4. Conclusions

We have investigated the electronic structure, vibrational properties, and charge-transport properties of co-crystals based on BTBT and di-CnBTBT (n = 8, 12) donors and FmTCNQ (m = 0, 2, 4) acceptors. The DFT calculations predict large conduction bandwidths and small effective masses for electrons in all co-crystals, which points to efficient electron transport in these systems. Large values of the valence bandwidths and small effective masses for holes are also observed for the BTBT–FmTCNQ (m = 0, 2, 4) co-crystals, which suggests ambipolar transport characteristics in these systems.

Our calculations indicate that the superexchange electronic couplings systematically increase with the increase in the number of fluorine atoms on the acceptor molecules. This can be attributed to the decrease in D–A distances along the stacking directions as a result of an increase in halogen bonding.14 These results suggest that halogen coupling could have a much stronger effect on the structure–property relations in DA co-crystals than usually expected from a simple picture based on the modification of the molecular electron affinity by halogenation. The addition of the alkyl side chains (Cn) results in an increase in the distance separating the DA stacks. As a consequence, the direct through-space transfer integrals for both holes and electrons between neighboring stacks is significantly reduced upon substitution of BTBT with a di-CnBTBT donor.

We have also evaluated the ground-state ionicity parameter of the co-crystals on the basis of the DFT-derived crystal and molecular IR spectra as well as the Mulliken charges. The estimated values of ρ based on Mulliken charges are about 60% smaller than those based on IR vibration mode frequency shifts, with the latter in very good agreement with those based on experimental vibrational data. This indicates that DFT calculations relying on periodic boundary conditions can be used to obtain reliable estimates of ρ in addition to or in the absence of experimental data.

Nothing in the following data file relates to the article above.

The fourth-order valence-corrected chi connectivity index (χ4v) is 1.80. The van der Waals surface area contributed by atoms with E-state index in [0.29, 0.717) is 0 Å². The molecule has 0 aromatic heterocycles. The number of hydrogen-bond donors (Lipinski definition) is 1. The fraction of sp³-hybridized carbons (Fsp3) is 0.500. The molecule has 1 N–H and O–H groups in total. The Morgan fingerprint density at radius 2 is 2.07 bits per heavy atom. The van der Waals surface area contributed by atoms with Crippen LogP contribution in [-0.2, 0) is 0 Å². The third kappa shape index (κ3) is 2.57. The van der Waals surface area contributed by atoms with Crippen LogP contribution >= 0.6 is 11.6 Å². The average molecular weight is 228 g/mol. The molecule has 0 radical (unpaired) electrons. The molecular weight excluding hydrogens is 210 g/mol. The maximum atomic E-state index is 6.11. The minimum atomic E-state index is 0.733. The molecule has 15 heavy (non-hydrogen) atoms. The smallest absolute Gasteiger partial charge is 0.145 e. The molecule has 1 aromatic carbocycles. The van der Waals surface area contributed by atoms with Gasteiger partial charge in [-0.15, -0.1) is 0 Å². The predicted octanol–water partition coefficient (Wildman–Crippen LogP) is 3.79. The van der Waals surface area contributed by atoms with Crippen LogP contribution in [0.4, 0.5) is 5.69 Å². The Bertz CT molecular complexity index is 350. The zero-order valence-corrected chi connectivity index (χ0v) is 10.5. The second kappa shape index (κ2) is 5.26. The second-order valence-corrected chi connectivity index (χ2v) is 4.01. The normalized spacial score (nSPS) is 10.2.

Finally, our calculations indicate that accounting for vibrational-mode mixing (Dushinsky effect) in the frequency-shift based approaches can increase accuracy in the derivation of the ionicity parameters. Consequently, such calculations can provide a better description of the electronic properties of DA co-crystals.

Conflicts of interest

There are no conflicts to declare.


This work has been supported by the National Science Foundation (under Awards No. DMR-1708147 and DMR-2023497) and the University of Arizona.


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This article is dedicated to our mentor and friend Professor Fred Wudl, who has been at the forefront of design and synthesis of organic semiconducting and metallic materials for the past fifty years.
Electronic supplementary information (ESI) available. See DOI: 10.1039/d0qm00420k
§ Department of Chemistry and Biochemistry, The University of Alabama, Tuscaloosa, Alabama 35487, USA.
Department of Chemical Engineering, Massachusetts Institute of Technology, Cambridge, Massachusetts 02142, USA.